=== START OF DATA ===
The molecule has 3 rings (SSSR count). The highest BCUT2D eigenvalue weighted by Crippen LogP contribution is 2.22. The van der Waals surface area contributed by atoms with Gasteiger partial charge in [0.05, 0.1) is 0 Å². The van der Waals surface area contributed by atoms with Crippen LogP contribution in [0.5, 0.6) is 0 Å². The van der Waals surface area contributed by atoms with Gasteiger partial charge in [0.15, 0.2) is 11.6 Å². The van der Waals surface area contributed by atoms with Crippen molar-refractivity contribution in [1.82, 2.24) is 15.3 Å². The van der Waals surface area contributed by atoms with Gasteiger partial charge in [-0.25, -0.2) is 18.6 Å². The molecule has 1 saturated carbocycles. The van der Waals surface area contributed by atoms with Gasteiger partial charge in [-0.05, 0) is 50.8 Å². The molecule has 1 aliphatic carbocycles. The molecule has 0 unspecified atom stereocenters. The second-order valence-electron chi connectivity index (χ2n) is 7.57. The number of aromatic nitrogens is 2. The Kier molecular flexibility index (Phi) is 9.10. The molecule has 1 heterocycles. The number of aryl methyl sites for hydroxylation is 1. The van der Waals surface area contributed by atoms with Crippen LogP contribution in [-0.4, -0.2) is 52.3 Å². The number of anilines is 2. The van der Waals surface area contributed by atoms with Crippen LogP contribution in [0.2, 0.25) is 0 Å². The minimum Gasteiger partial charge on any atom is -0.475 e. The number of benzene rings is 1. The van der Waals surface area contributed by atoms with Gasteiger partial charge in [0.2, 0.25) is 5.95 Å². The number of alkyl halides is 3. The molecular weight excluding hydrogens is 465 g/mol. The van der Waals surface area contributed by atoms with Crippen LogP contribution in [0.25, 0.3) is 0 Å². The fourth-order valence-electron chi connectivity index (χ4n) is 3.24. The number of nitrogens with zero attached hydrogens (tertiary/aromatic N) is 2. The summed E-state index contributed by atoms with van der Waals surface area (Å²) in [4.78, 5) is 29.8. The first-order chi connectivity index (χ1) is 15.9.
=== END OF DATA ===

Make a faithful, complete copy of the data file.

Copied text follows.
The molecule has 3 rings (SSSR count). The highest BCUT2D eigenvalue weighted by Crippen LogP contribution is 2.22. The van der Waals surface area contributed by atoms with Gasteiger partial charge in [0.05, 0.1) is 0 Å². The van der Waals surface area contributed by atoms with Crippen LogP contribution in [0.5, 0.6) is 0 Å². The van der Waals surface area contributed by atoms with Gasteiger partial charge in [0.15, 0.2) is 11.6 Å². The van der Waals surface area contributed by atoms with Crippen molar-refractivity contribution in [1.82, 2.24) is 15.3 Å². The van der Waals surface area contributed by atoms with Gasteiger partial charge in [-0.25, -0.2) is 18.6 Å². The molecule has 1 saturated carbocycles. The van der Waals surface area contributed by atoms with Gasteiger partial charge in [-0.05, 0) is 50.8 Å². The molecule has 1 aliphatic carbocycles. The molecule has 0 unspecified atom stereocenters. The second-order valence-electron chi connectivity index (χ2n) is 7.57. The number of aromatic nitrogens is 2. The Kier molecular flexibility index (Phi) is 9.10. The molecule has 1 heterocycles. The number of aryl methyl sites for hydroxylation is 1. The van der Waals surface area contributed by atoms with Crippen LogP contribution in [-0.4, -0.2) is 52.3 Å². The number of anilines is 2. The van der Waals surface area contributed by atoms with Crippen LogP contribution in [0.2, 0.25) is 0 Å². The minimum Gasteiger partial charge on any atom is -0.475 e. The number of benzene rings is 1. The van der Waals surface area contributed by atoms with Gasteiger partial charge in [0.2, 0.25) is 5.95 Å². The number of alkyl halides is 3. The molecular weight excluding hydrogens is 465 g/mol. The van der Waals surface area contributed by atoms with Crippen LogP contribution in [0.25, 0.3) is 0 Å². The fourth-order valence-electron chi connectivity index (χ4n) is 3.24. The number of nitrogens with zero attached hydrogens (tertiary/aromatic N) is 2. The summed E-state index contributed by atoms with van der Waals surface area (Å²) in [4.78, 5) is 29.8. The first-order chi connectivity index (χ1) is 15.9.